An employee’s right to disconnect from their workplace outside of hours is one of the workplace law changes being introduced as part of the Closing Loopholes Bill.

These changes in relation to the employee’s right to disconnect will start on:

  • 26 August 2024 for non-small business employers
  • 26 August 2025 for small business employers (14 or less employees).

We’re expecting to see the laws trickle down to Modern Awards soon after.

What does this all mean for employers and employees?

  1. An employee can now ignore or choose to not respond to any contact (phone, text, emails, etc) from their employer outside of their working hours. The only exception is where the refusal to respond would be unreasonable (we will have to see how this plays out in the real world). However, we note that:
    1. Generally speaking, if the contract of employment provides for remuneration or consideration for the employee to be contacted outside of working hours (such as IT support), then this type of contact may be excluded from the new laws.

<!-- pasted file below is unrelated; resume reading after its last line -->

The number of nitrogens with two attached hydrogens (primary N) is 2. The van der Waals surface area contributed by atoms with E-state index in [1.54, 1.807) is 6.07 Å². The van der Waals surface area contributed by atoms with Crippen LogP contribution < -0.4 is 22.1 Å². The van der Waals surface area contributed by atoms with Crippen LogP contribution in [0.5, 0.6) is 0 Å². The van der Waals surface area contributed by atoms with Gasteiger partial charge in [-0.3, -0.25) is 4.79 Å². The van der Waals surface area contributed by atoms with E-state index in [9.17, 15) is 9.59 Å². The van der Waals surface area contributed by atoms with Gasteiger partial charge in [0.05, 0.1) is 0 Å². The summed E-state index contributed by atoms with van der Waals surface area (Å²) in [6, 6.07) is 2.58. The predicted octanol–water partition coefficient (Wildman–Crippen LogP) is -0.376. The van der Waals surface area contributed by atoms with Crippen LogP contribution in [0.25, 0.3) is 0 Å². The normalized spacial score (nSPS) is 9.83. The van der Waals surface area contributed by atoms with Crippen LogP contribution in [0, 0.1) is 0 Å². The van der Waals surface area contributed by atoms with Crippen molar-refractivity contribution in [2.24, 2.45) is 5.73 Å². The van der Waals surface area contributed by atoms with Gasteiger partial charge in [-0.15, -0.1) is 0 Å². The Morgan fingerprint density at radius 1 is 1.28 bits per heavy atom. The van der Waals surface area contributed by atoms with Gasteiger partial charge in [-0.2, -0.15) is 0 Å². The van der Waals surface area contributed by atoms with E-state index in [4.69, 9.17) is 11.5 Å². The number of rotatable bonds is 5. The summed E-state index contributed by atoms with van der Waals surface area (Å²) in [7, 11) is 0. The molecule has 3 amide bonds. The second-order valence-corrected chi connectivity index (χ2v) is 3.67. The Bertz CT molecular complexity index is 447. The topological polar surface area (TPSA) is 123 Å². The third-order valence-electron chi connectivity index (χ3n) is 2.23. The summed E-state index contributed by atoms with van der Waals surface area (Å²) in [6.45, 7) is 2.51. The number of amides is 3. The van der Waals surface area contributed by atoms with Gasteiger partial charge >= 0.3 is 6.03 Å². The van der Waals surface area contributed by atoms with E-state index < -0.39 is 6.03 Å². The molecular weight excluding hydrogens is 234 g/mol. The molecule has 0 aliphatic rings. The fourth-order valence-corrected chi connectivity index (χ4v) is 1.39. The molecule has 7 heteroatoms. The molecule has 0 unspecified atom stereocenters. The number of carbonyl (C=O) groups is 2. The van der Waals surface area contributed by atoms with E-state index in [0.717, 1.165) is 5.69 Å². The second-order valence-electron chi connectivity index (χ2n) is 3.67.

2. The seniority, nature and role of the employee’s position and function within the business.
    3. Level of disruption caused, and factoring in any personal circumstances of the employee (e.g., family and/or caring responsibilities).
  2. It’s important to note that the “contact outside of working hours” will not in itself be an unlawful act, but any adverse actions that the employer may take against the employee for choosing or not responding to the contact that will be made unlawful and will breach the Fair Work Act.

What’s the takeaway from all this? Businesses (more than ever) should pay more attention to their contracts of employment. We often see a range of different contracts that come across our desk, and whilst the worst offenders are contracts where it’s a compilation of random free templates found on Google put together, other contracts, whilst sometimes drafted well, can omit key clauses and details in the event of a dispute. The lesson here is that all contracts should be tailored and customised to the individual (or classes) of employees, suited to their circumstances, roles and responsibilities (inside and outside of work).

If you would like to talk to an experienced employment lawyer about any of the contents of this article, please contact us at Rankin Business Lawyers for practical, on-point commercial legal guidance.

Daniel Le